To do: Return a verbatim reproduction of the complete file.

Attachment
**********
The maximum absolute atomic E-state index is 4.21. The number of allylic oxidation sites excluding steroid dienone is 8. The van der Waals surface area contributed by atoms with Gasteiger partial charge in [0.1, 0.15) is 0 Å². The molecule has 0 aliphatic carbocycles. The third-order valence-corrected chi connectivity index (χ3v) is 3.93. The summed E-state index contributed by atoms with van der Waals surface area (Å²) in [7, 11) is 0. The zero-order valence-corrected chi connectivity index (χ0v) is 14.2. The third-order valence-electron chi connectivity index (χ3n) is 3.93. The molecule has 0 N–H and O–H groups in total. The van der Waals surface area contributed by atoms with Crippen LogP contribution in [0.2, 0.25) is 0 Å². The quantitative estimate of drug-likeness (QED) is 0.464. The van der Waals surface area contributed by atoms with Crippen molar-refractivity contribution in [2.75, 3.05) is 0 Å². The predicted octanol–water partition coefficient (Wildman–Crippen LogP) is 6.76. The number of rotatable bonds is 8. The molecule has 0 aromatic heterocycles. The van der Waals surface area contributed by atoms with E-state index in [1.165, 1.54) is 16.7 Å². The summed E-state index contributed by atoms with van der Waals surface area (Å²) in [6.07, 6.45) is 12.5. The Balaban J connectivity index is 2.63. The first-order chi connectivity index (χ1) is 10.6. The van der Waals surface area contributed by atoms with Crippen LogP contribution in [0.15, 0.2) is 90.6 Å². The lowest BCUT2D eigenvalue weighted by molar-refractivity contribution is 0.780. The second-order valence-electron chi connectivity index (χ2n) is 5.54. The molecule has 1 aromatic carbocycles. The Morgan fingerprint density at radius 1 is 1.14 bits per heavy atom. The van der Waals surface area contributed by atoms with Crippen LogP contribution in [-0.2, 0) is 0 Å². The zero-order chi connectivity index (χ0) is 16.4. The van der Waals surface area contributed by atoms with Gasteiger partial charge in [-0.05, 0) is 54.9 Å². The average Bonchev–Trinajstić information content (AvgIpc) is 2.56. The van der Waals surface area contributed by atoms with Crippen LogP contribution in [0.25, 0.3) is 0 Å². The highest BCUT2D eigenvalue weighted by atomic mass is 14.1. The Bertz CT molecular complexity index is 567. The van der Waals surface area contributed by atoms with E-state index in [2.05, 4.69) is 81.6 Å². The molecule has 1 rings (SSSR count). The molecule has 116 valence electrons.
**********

The maximum absolute atomic E-state index is 4.21. The number of allylic oxidation sites excluding steroid dienone is 8. The van der Waals surface area contributed by atoms with Gasteiger partial charge in [0.1, 0.15) is 0 Å². The molecule has 0 aliphatic carbocycles. The third-order valence-corrected chi connectivity index (χ3v) is 3.93. The summed E-state index contributed by atoms with van der Waals surface area (Å²) in [7, 11) is 0. The zero-order valence-corrected chi connectivity index (χ0v) is 14.2. The third-order valence-electron chi connectivity index (χ3n) is 3.93. The molecule has 0 N–H and O–H groups in total. The van der Waals surface area contributed by atoms with Crippen LogP contribution in [0.2, 0.25) is 0 Å². The quantitative estimate of drug-likeness (QED) is 0.464. The van der Waals surface area contributed by atoms with Crippen molar-refractivity contribution in [2.75, 3.05) is 0 Å². The predicted octanol–water partition coefficient (Wildman–Crippen LogP) is 6.76. The number of rotatable bonds is 8. The molecule has 0 aromatic heterocycles. The van der Waals surface area contributed by atoms with E-state index in [1.165, 1.54) is 16.7 Å². The summed E-state index contributed by atoms with van der Waals surface area (Å²) in [6.07, 6.45) is 12.5. The Balaban J connectivity index is 2.63. The first-order chi connectivity index (χ1) is 10.6. The van der Waals surface area contributed by atoms with Crippen LogP contribution in [0.15, 0.2) is 90.6 Å². The lowest BCUT2D eigenvalue weighted by molar-refractivity contribution is 0.780. The second-order valence-electron chi connectivity index (χ2n) is 5.54. The molecule has 1 aromatic carbocycles. The Morgan fingerprint density at radius 1 is 1.14 bits per heavy atom. The van der Waals surface area contributed by atoms with Crippen LogP contribution in [-0.2, 0) is 0 Å². The zero-order chi connectivity index (χ0) is 16.4. The van der Waals surface area contributed by atoms with Gasteiger partial charge in [-0.05, 0) is 54.9 Å². The average Bonchev–Trinajstić information content (AvgIpc) is 2.56. The van der Waals surface area contributed by atoms with Crippen LogP contribution in [0.25, 0.3) is 0 Å². The highest BCUT2D eigenvalue weighted by atomic mass is 14.1. The Bertz CT molecular complexity index is 567. The van der Waals surface area contributed by atoms with E-state index in [2.05, 4.69) is 81.6 Å². The molecule has 1 rings (SSSR count). The molecule has 116 valence electrons.